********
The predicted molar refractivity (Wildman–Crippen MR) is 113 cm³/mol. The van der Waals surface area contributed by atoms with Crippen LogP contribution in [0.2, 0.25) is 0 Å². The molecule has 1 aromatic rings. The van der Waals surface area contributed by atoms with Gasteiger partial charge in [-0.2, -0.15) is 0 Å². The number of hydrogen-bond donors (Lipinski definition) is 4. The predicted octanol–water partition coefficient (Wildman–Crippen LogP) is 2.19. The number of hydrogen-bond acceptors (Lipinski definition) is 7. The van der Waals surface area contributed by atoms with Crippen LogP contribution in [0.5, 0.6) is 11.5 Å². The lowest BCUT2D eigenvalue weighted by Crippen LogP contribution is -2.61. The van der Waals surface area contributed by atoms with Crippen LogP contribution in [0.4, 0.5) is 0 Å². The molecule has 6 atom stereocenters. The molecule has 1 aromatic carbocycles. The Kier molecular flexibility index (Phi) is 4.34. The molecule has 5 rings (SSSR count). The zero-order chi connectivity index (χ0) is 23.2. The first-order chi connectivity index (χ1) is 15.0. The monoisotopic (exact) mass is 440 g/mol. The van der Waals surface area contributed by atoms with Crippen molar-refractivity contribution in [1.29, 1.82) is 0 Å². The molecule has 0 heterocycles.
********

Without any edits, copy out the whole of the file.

The predicted molar refractivity (Wildman–Crippen MR) is 113 cm³/mol. The van der Waals surface area contributed by atoms with Crippen LogP contribution in [0.2, 0.25) is 0 Å². The molecule has 1 aromatic rings. The van der Waals surface area contributed by atoms with Gasteiger partial charge in [-0.2, -0.15) is 0 Å². The number of hydrogen-bond donors (Lipinski definition) is 4. The predicted octanol–water partition coefficient (Wildman–Crippen LogP) is 2.19. The number of hydrogen-bond acceptors (Lipinski definition) is 7. The van der Waals surface area contributed by atoms with Crippen LogP contribution in [0.5, 0.6) is 11.5 Å². The lowest BCUT2D eigenvalue weighted by Crippen LogP contribution is -2.61. The van der Waals surface area contributed by atoms with Crippen LogP contribution in [0.4, 0.5) is 0 Å². The molecule has 6 atom stereocenters. The molecule has 1 aromatic carbocycles. The Kier molecular flexibility index (Phi) is 4.34. The molecule has 5 rings (SSSR count). The zero-order chi connectivity index (χ0) is 23.2. The first-order chi connectivity index (χ1) is 15.0. The monoisotopic (exact) mass is 440 g/mol. The van der Waals surface area contributed by atoms with Crippen molar-refractivity contribution in [1.29, 1.82) is 0 Å². The molecule has 0 heterocycles.